July 20 (UPI) -- A 10-year-old boy contributed to a paleontological discovery after tripping over a million-year-old fossil in New Mexico.
Jude Sparks was just 9 years old when he stumbled upon the stegomastodon fossil while hiking in the dessert with his parents and brothers in November.
"I was running farther up and I tripped on part of the tusk," Sparks said. "My face landed next to the bottom jaw. I looked farther up and there was another tusk."
Sparks and his family took a photo of the mysterious fossil, as they attempted to determine what exactly they had found.
"When we went home, we were trying to research," the boy's mother Michelle Sparks told the New York Times. "It didn't match perfectly with elephants, so then we said, ok, I guess it was something else."
The family eventually contacted NMSU biology professor Peter Houde who said the family had made a rare discovery.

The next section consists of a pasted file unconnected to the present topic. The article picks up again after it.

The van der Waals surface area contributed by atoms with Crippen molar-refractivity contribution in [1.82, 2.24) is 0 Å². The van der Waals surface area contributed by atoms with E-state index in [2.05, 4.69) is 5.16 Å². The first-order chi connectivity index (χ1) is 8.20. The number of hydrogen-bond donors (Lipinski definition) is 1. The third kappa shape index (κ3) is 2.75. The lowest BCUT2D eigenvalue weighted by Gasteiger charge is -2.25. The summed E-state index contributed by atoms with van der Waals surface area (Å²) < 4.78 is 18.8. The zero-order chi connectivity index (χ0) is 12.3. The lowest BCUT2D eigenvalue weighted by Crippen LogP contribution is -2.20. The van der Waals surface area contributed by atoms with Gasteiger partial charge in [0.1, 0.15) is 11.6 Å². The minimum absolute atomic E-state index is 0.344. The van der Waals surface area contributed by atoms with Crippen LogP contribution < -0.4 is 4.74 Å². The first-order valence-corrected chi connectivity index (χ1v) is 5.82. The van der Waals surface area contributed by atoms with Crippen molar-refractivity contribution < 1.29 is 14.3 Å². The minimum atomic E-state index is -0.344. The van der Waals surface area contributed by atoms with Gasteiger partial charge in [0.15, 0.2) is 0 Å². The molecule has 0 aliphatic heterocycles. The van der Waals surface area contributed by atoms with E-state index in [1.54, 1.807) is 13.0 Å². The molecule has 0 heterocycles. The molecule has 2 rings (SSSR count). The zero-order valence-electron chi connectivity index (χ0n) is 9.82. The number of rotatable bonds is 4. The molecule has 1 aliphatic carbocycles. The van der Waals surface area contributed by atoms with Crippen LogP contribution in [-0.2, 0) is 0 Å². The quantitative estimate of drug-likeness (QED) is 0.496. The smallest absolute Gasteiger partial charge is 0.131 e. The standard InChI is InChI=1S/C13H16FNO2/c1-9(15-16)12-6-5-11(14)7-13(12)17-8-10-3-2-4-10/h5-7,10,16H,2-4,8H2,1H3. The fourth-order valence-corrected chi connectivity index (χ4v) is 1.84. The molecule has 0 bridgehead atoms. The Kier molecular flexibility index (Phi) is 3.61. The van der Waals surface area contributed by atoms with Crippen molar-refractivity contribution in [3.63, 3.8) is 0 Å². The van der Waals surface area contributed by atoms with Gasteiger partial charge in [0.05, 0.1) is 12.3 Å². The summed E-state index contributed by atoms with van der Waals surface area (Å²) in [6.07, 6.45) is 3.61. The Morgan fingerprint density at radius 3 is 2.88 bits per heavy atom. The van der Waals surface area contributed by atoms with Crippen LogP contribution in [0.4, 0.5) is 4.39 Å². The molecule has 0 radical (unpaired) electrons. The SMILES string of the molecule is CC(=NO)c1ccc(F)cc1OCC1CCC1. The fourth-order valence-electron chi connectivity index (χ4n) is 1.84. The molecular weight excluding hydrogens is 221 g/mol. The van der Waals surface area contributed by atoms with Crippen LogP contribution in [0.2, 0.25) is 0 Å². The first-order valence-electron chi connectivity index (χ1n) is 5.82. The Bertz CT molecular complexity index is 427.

"For the several types of elephants that we have in the area, this is probably one of the more common of them," Houde said. "But they're still very rare. This may be only the second complete skull found in New Mexico."
The family joined Houde and a team of students and professors as they worked to uncover the skull after getting permission to excavate the area.
Once it was uncovered, Houde estimated the jaw alone weighed about 120 pounds, while the entire skull weighed at least one ton.
Houde was thankful that Sparks and his family contacted him instead of trying to remove the fossil themselves.
"As you can imagine, when people find out about these things, they might be tempted to go out there and see what they might find themselves and tear up the land or they might hurt themselves," he said. "To be quite honest, all these fossils from this area are radioactive and especially for children, not something you would want in your home."